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Maintaining Health Through Mandatory Insurance – A Fuzzy Picture

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What comprises good health and how to maintain it can sometimes add up to a fuzzy picture for many of us. A growing number of studies point to the ineffectiveness and inappropriate use of drugs, while over-diagnosis and over-treatment by physicians continue to be a concern.

 

 

Then there’s the ongoing dialogue about the lifestyle choices we make – the impact of food choices and the value of exercise. But even in these areas, health journals issue a word of caution – individual results are dependent upon personal characteristics and don’t necessarily correspond to research findings.

As individuals create health habits that help them become more accountable for their own health decisions, mandated health insurance policies should provide benefits to cover the services that individuals use to support their health. Many newer studies are indicating that more holistic views and practices enhance the health of those who choose them. Among these holistic views are alternative therapies, which include meditation and prayer. According to author Cara Santa Maria, “An overwhelming 83 percent of Americans say that God answers prayers…”

Yet, even as more of the public see spirituality and prayer as effective in helping individuals maintain their health, researchers remind us that the beneficial effect of prayer/spirituality isn’t confined to churchgoers. Many believe that health care providers should take advantage of this correlation between health and spirituality by tailoring treatments and rehabilitation programs to accommodate the spiritual beliefs of the people being treated.

With more holistic treatments offered by health care providers, more patients likely will take advantage of these treatments – an idea echoed by Dr. Michael J. Barry, MD, who believes patients are ready to hear the message of shared decision making, less treatment, and the inclusion of spirituality.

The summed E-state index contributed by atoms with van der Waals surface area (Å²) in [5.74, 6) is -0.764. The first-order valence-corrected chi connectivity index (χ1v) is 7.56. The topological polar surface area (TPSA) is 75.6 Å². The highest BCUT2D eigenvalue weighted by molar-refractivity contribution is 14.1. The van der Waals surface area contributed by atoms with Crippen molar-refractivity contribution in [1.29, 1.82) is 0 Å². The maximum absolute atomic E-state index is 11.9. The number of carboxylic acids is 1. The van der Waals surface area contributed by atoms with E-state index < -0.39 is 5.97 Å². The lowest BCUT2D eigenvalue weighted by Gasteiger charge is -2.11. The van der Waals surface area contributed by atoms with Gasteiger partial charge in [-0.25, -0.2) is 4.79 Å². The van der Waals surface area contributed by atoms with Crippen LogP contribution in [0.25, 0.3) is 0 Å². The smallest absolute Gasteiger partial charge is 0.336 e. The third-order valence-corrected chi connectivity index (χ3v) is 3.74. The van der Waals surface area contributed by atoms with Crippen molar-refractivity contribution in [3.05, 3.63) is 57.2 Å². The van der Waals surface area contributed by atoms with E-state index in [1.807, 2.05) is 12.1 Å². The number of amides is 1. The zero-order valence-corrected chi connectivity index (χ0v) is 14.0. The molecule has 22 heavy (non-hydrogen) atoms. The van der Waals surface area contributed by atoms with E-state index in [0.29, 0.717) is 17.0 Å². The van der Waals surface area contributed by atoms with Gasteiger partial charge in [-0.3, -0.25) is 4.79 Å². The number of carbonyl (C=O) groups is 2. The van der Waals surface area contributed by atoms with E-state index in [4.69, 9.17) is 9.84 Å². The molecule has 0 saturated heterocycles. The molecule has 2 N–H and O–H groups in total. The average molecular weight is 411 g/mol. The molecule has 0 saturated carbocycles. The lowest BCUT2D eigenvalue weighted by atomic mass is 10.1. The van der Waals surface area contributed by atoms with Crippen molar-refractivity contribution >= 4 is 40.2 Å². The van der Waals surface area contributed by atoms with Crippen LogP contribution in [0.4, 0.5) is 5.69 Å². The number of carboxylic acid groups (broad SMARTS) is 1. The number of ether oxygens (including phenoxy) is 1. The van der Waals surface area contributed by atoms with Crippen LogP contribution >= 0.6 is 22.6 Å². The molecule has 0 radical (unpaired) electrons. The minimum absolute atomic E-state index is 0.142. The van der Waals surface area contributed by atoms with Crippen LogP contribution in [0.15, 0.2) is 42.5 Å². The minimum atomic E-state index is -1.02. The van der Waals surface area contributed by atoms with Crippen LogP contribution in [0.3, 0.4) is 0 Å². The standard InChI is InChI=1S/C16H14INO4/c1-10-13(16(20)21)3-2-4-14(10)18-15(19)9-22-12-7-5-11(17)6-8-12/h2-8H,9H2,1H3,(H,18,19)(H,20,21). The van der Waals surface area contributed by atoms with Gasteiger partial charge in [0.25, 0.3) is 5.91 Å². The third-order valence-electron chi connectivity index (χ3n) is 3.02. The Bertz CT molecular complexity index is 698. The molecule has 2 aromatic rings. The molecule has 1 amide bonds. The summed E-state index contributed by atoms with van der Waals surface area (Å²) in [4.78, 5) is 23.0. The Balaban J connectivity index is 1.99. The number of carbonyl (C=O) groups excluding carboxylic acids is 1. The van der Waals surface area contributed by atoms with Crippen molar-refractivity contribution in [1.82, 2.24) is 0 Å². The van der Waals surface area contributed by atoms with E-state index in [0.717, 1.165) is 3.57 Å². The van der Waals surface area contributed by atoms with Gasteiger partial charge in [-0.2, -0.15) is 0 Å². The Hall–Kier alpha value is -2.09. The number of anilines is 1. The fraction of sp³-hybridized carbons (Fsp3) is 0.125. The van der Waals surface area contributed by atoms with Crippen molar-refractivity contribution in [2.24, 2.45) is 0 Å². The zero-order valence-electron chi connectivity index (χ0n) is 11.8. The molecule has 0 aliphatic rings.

Although adding spiritual care services like meditation and prayer to an insurer’s list of covered benefits will not, in and of itself, turn our current disease care system into a bona fide health care system, it is a step in the right direction – a step that much of the public desires, that could save money, and that could have a very real impact on the health of our state and our nation.

If nothing else, it could give focus to a pretty fuzzy picture of how to obtain health through the nation’s new and untried health care system, which at present is still deciding what treatment options to offer.

© GLOW IMAGES. Model used for illustrative purposes

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About Don Ingwerson

Previously in the education sector as Superintendent of Schools, Don Ingwerson now serves as the media and legislative liaison for Christian Science in Southern California and corrects misconceptions about Christian Science. Don is a frequent blogger about health and spirituality.
  • http://www.cinemalowdown.com/ The Other Chad

    Anyone who believes that prayer can be an effective way of maintaining health ought not to have the prefix Dr. before their name.

  • Igor

    Prayer and other mentally manipulative notions (perhaps even pot smoking) can have palliative effects. They are placebos. Some work, some don’t. The best is if they’re easy and cheap to try.

    I know that I’m suggestible (like most people, otherwise the advertising business would collapse) so if I contract some dreadful terminal illness I’ll immediately try my local pot vendor, preferably legal.

    I’ll also try meditation. Why not?